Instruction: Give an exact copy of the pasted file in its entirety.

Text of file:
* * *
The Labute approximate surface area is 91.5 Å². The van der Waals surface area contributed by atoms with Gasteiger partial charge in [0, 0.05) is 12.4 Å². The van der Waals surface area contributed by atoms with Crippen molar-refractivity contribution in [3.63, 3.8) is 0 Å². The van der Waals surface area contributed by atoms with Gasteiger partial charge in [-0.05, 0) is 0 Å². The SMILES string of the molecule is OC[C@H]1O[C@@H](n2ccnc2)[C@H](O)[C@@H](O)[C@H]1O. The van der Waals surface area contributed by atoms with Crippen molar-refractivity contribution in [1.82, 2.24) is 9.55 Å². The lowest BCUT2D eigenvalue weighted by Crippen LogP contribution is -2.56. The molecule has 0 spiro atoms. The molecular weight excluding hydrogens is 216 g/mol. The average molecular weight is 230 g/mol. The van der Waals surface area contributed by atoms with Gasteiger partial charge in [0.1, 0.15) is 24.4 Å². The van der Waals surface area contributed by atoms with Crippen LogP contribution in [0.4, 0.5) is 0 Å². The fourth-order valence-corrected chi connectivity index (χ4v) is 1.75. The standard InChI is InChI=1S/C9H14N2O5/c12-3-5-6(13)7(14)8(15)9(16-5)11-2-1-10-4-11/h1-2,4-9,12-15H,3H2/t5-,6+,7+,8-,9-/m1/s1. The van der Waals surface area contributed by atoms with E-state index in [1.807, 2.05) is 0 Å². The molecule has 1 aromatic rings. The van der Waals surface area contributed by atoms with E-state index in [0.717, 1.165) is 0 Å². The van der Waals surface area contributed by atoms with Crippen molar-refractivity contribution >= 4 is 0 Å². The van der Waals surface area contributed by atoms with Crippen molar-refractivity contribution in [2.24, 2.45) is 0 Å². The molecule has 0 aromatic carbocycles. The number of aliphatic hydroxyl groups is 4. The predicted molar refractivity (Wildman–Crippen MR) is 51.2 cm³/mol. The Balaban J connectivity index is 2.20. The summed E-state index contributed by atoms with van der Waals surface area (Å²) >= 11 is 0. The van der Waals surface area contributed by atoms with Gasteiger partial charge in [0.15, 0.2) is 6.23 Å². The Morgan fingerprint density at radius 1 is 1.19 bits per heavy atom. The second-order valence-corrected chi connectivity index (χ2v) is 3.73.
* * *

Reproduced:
The Labute approximate surface area is 91.5 Å². The van der Waals surface area contributed by atoms with Gasteiger partial charge in [0, 0.05) is 12.4 Å². The van der Waals surface area contributed by atoms with Crippen molar-refractivity contribution in [3.63, 3.8) is 0 Å². The van der Waals surface area contributed by atoms with Gasteiger partial charge in [-0.05, 0) is 0 Å². The SMILES string of the molecule is OC[C@H]1O[C@@H](n2ccnc2)[C@H](O)[C@@H](O)[C@H]1O. The van der Waals surface area contributed by atoms with Crippen molar-refractivity contribution in [1.82, 2.24) is 9.55 Å². The lowest BCUT2D eigenvalue weighted by Crippen LogP contribution is -2.56. The molecule has 0 spiro atoms. The molecular weight excluding hydrogens is 216 g/mol. The average molecular weight is 230 g/mol. The van der Waals surface area contributed by atoms with Gasteiger partial charge in [0.1, 0.15) is 24.4 Å². The van der Waals surface area contributed by atoms with Crippen LogP contribution in [0.4, 0.5) is 0 Å². The fourth-order valence-corrected chi connectivity index (χ4v) is 1.75. The standard InChI is InChI=1S/C9H14N2O5/c12-3-5-6(13)7(14)8(15)9(16-5)11-2-1-10-4-11/h1-2,4-9,12-15H,3H2/t5-,6+,7+,8-,9-/m1/s1. The van der Waals surface area contributed by atoms with E-state index in [1.807, 2.05) is 0 Å². The molecule has 1 aromatic rings. The van der Waals surface area contributed by atoms with E-state index in [0.717, 1.165) is 0 Å². The van der Waals surface area contributed by atoms with Crippen molar-refractivity contribution >= 4 is 0 Å². The van der Waals surface area contributed by atoms with Crippen molar-refractivity contribution in [2.24, 2.45) is 0 Å². The molecule has 0 aromatic carbocycles. The number of aliphatic hydroxyl groups is 4. The predicted molar refractivity (Wildman–Crippen MR) is 51.2 cm³/mol. The Balaban J connectivity index is 2.20. The summed E-state index contributed by atoms with van der Waals surface area (Å²) >= 11 is 0. The van der Waals surface area contributed by atoms with Gasteiger partial charge in [0.15, 0.2) is 6.23 Å². The Morgan fingerprint density at radius 1 is 1.19 bits per heavy atom. The second-order valence-corrected chi connectivity index (χ2v) is 3.73.